Corporate communications often concerns crafting messages about what Steve and Cindy Crescenzo call “The Four ‘Ps”: policy, programs, products and procedures. But nobody wants a story about a program or a policy, says Steve Crescenzo. They want a story about how those things affect them or their coworkers — people.
Steve and Cindy Crescenzo, Crescenzo Communications, emphasized the changing dynamic of corporate communication amid a landscape of growing attention grabbers as well as the current pandemic climate during the “Creating Killer Content” webinar for IABC members Wednesday, October 7. During the hour-long session, they illustrated a number of tips and best practices for communicators to create more creative, relevant content.
In today’s environment, messages are competing heavily for a person’s time. There is an overabundance of content coming through dozens of channels. People can choose watching concerts or looking at corporate communications, Steve humored pointing to the opportunity to improve messaging. From communication audits, virtual focus groups, executive interviews and virtual vehicle analysis, Steve and Cindy highlighted insights into how corporate communication can be reshaped to be both engaging and informative.
Have more fun and be more authentic — “Use your weekend words,” they suggest. In focus groups, the Crescenzos say, corporate jargon comes across as disingenuous. The new normal involves Zoom, kids and pets wandering through online meetings, casual clothes and casual conversations, they said.
They offered an example of a CEO who went from sending out a weekly blog that nobody read to sending out a video of himself sitting casually in his backyard with a mask on as he gave his update to his employees. Another executive created a Tik Tok video dancing with his daughter that he put on Microsoft Teams. These are ways in which leaders can connect with employees.
Be conversational. Be human.
Get to the point — Employees want concise, timely information. Eliminate the jargon and tell them what they need to know. One tip for getting to your “point” is to write a first, fast sentence.
- What is your story about?
- Why do they need to know or care?
- What do they need to do?
Another tip: Not everything has to be words. An infographic sometimes relays information more effectively than a story.
“It comes down to respecting your audience,” Steve says. “You respect their intelligence and you respect their time.”
Show impact — Employee communications is critical right now because we’re not at an office, we’re not in the cafeterias, Steve said. Camaraderie and culture are getting lost. Employees are hungry for human contact and connections. Start with an example of a person or people who may be affected by a policy or product. Show that through your introduction. Then, draw that personal connection back to the corporate initiative through a storytelling lead.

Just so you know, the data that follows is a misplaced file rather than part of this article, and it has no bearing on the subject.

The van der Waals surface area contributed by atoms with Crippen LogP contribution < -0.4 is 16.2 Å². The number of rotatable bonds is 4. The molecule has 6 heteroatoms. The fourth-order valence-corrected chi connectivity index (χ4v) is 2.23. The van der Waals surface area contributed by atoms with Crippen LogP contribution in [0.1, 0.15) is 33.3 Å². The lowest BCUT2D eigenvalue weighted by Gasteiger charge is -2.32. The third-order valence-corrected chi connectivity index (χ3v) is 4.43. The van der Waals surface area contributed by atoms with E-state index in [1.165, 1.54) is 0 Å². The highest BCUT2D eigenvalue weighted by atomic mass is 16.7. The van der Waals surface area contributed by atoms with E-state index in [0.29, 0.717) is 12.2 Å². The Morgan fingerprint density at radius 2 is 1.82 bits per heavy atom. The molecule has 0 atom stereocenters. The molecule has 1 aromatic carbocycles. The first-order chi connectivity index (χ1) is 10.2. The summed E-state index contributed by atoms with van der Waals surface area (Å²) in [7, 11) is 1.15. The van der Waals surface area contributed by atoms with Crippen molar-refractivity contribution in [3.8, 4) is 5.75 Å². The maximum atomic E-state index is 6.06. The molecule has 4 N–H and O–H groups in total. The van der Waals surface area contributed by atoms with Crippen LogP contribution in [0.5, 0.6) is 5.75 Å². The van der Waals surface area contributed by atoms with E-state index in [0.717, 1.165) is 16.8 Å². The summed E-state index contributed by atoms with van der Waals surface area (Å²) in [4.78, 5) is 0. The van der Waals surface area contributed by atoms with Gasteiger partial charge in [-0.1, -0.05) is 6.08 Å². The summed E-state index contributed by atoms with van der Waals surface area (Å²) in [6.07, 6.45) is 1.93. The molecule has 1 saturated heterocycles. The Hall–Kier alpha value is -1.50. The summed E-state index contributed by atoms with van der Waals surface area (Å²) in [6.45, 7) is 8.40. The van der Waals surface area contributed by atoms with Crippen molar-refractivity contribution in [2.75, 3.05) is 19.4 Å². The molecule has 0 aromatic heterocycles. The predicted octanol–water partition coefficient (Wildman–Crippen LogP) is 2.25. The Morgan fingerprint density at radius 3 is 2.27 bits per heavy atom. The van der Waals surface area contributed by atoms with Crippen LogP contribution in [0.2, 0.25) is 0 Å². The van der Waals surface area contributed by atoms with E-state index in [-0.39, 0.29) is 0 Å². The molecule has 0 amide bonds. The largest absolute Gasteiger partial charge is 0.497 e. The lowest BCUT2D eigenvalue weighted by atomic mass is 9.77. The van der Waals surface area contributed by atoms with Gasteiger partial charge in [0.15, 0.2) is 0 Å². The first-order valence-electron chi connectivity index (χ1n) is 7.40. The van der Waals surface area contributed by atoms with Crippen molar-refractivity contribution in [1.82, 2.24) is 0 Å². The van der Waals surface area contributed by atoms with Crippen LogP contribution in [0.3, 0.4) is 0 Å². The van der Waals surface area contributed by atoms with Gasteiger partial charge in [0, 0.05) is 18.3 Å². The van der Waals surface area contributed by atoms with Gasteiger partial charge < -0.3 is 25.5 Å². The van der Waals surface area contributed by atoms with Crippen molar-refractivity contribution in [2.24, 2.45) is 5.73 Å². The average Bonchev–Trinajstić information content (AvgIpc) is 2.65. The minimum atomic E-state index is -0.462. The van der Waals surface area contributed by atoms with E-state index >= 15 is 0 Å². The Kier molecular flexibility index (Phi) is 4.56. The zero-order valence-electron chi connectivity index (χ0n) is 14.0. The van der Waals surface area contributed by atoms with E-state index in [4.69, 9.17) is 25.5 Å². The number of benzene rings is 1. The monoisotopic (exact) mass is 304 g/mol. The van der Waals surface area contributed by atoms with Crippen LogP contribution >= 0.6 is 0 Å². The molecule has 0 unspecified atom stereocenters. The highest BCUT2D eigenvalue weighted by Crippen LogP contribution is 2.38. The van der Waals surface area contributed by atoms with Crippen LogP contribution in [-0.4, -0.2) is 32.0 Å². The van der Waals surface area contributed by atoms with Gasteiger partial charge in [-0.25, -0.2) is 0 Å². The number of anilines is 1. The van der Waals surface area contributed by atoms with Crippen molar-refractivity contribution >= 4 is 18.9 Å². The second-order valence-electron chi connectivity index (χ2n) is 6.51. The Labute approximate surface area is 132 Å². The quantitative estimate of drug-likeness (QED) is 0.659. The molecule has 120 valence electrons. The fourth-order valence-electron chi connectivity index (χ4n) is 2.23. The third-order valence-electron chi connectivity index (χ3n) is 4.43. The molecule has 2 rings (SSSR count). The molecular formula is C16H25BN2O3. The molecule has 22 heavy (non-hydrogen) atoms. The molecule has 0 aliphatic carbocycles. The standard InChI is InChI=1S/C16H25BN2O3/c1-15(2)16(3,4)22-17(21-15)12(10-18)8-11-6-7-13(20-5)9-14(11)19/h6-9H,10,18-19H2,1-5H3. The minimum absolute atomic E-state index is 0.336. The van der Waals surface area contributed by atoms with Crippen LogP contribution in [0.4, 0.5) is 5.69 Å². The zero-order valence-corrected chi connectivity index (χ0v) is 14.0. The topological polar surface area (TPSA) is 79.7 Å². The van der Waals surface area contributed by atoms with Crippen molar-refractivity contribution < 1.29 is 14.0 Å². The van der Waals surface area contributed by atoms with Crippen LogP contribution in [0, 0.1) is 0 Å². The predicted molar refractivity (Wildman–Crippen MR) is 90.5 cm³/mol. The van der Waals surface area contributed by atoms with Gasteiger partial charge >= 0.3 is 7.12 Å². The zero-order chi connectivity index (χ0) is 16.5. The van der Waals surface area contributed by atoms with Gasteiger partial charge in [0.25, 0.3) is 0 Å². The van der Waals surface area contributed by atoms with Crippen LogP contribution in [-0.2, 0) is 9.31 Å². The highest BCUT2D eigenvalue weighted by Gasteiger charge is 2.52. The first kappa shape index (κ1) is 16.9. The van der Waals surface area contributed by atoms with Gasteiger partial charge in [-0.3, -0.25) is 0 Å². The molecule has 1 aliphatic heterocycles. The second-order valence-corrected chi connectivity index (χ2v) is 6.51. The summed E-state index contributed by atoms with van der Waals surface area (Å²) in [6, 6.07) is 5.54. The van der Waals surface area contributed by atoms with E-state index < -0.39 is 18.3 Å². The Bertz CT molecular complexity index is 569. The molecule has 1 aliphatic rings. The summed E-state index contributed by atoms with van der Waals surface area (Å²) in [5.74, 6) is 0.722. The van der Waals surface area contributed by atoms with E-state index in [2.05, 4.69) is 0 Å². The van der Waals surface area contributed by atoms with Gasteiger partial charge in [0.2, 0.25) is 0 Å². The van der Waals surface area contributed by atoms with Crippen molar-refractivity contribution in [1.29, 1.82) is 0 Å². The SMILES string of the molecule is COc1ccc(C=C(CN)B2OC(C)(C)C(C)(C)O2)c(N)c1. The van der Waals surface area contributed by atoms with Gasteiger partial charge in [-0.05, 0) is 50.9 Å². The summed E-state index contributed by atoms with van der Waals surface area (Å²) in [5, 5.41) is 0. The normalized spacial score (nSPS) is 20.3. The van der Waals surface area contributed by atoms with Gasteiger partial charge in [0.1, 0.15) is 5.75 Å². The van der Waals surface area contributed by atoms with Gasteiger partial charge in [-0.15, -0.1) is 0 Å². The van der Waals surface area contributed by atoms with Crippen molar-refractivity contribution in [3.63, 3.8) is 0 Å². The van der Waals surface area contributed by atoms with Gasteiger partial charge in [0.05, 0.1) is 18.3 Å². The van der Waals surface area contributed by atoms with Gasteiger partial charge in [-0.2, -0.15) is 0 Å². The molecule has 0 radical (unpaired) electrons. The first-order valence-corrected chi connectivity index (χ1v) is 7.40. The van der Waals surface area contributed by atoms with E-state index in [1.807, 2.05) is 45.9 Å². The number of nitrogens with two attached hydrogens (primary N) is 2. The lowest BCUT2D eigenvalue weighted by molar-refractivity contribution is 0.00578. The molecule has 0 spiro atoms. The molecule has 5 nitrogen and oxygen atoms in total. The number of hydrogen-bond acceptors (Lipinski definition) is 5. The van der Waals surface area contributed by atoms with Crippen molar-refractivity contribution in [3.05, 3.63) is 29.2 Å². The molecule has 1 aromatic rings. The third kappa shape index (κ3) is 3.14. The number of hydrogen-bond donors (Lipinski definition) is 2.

“It’s more important now more than ever to help create a community … help people feel connected to each other as colleagues and to the organization as a whole,” Cindy said.
They suggest the following formula when crafting messages:
- Use an anecdote — introduce a person or group.
- Offer detail — provide a little more information to get deeper into the story.
- Provide a quote — don’t quote facts and figures, quote emotion, humor or opinion
- The nut graph — provides the bigger picture and is essentially your “news lead.”
Finally, Cindy says, we need to be strategic in how we think of our audiences, our channels and our overall communication. Sending a message is not the same as “communicating” a message.
“We have to start linking behavior and how we influence it with our communications,” Cindy said. “This involves strategy, asking the right questions, research, and measurement to make sure we are doing what we thought we would do.”
First consider what you’re trying to achieve and create a purpose statement that lays the foundation for your organization’s communications. Then, establish editorial guidelines to help you align your messages. Communicators need to think like marketers, Cindy said. Craft content specific to your audience segments (think: home-based vs in-office employees—how might their information needs differ per topic? Is the topic relevant to both groups, or does just one group need the message?)
Finally, establish ways to measure your communication initiatives to make sure you’re accomplishing your goals. Don’t rely on general metrics, Cindy advises. Match the metrics to the behavior. Who cares if 50 employees opened an email if they don’t know what they’re supposed to do when asked about the objective, she said. The metric alone doesn’t matter.
When you link the strategic goals of your organization to your communication goals, your audience segments, the channels that are best to reach them, and establish proper measurements, your communication efforts will drastically improve.
Play the recording. You can also download the intro/closing slides and presenter slides Plus, as a bonus, here are written answers to a few questions shared in the chat that Steve and Cindy didn’t have time to answer during the webinar. In addition, Cindy and Steve have shared this link to register for their ebook, From Corporate to Creative.